Monday, November 10th marked the 45th anniversary of ‘Sesame Street’. I grew up watching the show. I’m not so grown up that I didn’t smile when I saw my favourite characters in the news coverage of the milestone event.
Many of the lessons Sesame Street taught us about how to get along with the people in our neighborhood actually still serve us well in the workplace.
Consider Oscar the Grouch, for example. Okay, he’s a Muppet, not a person. But his traits aren’t too different from some of the curmudgeonly colleagues I’ve worked with. When I think about those colleagues, I realize how much I’ve learned from them. And how valuable they can be to an organization.
- A healthy dose of skepticism isn’t necessarily bad. Grouches counterbalance shiny, happy tendencies from creative can-do types by asking tough questions and making astute observations. They speak from experience.
- They have high standards. They expect you to meet those standards. Your work product will be better for it.
- They will offer recognition or appreciation only when it’s genuinely deserved. I’ve had some tough customers; their vote of confidence is all the more meaningful because I know I’ve earned it.
- They force you to be organized and prepared. Ever worked with someone who gives you “the look” from his desk while you quake in their doorway and stammer out a question? I’d bet you have. I’d also bet that you organized your thoughts so you’d take up as little time as possible and then scram.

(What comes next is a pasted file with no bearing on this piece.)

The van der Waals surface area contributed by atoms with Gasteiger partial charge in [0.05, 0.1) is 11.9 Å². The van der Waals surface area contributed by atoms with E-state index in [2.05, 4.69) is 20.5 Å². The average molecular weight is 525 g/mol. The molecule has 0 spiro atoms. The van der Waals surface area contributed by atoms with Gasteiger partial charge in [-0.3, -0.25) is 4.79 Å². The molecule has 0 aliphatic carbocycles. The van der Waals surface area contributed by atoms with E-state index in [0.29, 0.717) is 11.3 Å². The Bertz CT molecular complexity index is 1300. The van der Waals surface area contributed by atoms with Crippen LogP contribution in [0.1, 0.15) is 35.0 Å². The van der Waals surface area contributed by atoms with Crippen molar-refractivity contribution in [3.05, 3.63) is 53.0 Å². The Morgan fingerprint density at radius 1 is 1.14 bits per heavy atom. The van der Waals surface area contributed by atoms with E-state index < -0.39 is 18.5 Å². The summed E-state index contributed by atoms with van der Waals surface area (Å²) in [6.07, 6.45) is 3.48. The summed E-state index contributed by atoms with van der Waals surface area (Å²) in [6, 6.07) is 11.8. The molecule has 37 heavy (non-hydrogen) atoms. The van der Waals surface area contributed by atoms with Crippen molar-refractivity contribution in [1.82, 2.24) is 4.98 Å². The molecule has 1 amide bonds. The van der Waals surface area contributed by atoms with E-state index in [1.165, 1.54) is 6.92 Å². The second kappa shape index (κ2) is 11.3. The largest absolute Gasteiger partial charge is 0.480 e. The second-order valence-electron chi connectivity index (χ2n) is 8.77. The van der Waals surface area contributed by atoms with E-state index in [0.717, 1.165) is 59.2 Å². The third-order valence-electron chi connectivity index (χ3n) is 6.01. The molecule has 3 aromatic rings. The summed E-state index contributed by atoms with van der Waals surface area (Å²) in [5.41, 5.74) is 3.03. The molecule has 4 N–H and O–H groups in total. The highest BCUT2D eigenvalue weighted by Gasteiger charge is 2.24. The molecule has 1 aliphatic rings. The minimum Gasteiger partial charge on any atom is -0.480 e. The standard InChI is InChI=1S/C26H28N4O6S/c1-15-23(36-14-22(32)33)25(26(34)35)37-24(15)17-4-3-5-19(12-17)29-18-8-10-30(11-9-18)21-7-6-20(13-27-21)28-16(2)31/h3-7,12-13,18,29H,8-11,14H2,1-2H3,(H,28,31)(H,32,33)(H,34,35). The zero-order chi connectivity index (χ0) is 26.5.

- You must respect their garbage can. Err….I mean office. The office grouch prefers to deal with colleagues on his or her turf. And if you’re invited in, for Pete’s sake, don’t move anything around.
Law firms and legal organizations can be full of people who take themselves and their work seriously. Understandably so, given the scale of risk that lawyers manage on behalf of their clients.
It’s scary, though, to approach a colleague who seems perpetually serious, grouchy, prickly, misanthropic or all of the above. Associates and staff can feel especially intimidated if the grouch in question has some power over their careers. If you find yourself in this situation, remember that your colleague might be gruff or unfriendly, but probably isn’t set on making your life miserable. Find a way to work together. You might just enjoy it.
PS: This blog post is really about appreciating nice curmudgeons, not dealing with difficult contrarians, genuinely disrespectful coworkers or abusive bullies who cause workplace issues worthy of a completely separate post.